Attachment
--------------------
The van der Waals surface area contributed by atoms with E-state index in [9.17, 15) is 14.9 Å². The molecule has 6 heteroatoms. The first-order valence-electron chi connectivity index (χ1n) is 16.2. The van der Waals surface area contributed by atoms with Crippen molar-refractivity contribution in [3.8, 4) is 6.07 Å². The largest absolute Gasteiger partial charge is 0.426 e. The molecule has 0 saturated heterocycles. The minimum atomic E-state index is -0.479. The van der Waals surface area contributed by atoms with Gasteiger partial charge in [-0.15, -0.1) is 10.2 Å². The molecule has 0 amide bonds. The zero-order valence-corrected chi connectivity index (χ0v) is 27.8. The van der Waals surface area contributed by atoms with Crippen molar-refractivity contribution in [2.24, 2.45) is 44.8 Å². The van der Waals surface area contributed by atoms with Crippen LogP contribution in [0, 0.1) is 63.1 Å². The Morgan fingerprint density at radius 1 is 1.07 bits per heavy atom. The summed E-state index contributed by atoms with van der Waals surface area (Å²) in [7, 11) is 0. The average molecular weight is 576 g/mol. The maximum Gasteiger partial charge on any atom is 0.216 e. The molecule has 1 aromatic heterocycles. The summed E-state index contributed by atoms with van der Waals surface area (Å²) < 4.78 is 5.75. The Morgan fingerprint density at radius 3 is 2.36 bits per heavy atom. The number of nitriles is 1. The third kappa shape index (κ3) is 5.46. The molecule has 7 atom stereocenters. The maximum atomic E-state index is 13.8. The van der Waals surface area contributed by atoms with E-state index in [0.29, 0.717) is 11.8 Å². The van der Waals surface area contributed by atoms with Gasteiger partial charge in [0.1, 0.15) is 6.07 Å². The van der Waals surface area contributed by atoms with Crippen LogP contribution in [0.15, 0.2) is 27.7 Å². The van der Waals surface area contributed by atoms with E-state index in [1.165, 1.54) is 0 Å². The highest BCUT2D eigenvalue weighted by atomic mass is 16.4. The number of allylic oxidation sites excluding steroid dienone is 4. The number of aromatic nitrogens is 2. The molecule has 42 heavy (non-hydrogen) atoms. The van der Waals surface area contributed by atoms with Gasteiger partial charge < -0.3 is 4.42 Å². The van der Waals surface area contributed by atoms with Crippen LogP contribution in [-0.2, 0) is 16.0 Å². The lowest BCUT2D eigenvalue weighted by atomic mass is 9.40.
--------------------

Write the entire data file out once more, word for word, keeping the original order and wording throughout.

The van der Waals surface area contributed by atoms with E-state index in [9.17, 15) is 14.9 Å². The molecule has 6 heteroatoms. The first-order valence-electron chi connectivity index (χ1n) is 16.2. The van der Waals surface area contributed by atoms with Crippen molar-refractivity contribution in [3.8, 4) is 6.07 Å². The largest absolute Gasteiger partial charge is 0.426 e. The molecule has 0 saturated heterocycles. The minimum atomic E-state index is -0.479. The van der Waals surface area contributed by atoms with Gasteiger partial charge in [-0.15, -0.1) is 10.2 Å². The molecule has 0 amide bonds. The zero-order valence-corrected chi connectivity index (χ0v) is 27.8. The van der Waals surface area contributed by atoms with Crippen molar-refractivity contribution in [2.24, 2.45) is 44.8 Å². The van der Waals surface area contributed by atoms with Crippen LogP contribution in [0, 0.1) is 63.1 Å². The Morgan fingerprint density at radius 1 is 1.07 bits per heavy atom. The summed E-state index contributed by atoms with van der Waals surface area (Å²) in [7, 11) is 0. The average molecular weight is 576 g/mol. The maximum Gasteiger partial charge on any atom is 0.216 e. The molecule has 1 aromatic heterocycles. The summed E-state index contributed by atoms with van der Waals surface area (Å²) < 4.78 is 5.75. The Morgan fingerprint density at radius 3 is 2.36 bits per heavy atom. The number of nitriles is 1. The third kappa shape index (κ3) is 5.46. The molecule has 7 atom stereocenters. The maximum atomic E-state index is 13.8. The van der Waals surface area contributed by atoms with E-state index in [0.29, 0.717) is 11.8 Å². The van der Waals surface area contributed by atoms with Gasteiger partial charge in [0.1, 0.15) is 6.07 Å². The van der Waals surface area contributed by atoms with Crippen LogP contribution in [0.15, 0.2) is 27.7 Å². The van der Waals surface area contributed by atoms with E-state index in [1.165, 1.54) is 0 Å². The highest BCUT2D eigenvalue weighted by atomic mass is 16.4. The number of allylic oxidation sites excluding steroid dienone is 4. The number of aromatic nitrogens is 2. The molecule has 42 heavy (non-hydrogen) atoms. The van der Waals surface area contributed by atoms with Gasteiger partial charge < -0.3 is 4.42 Å². The van der Waals surface area contributed by atoms with Crippen LogP contribution in [-0.2, 0) is 16.0 Å². The lowest BCUT2D eigenvalue weighted by atomic mass is 9.40.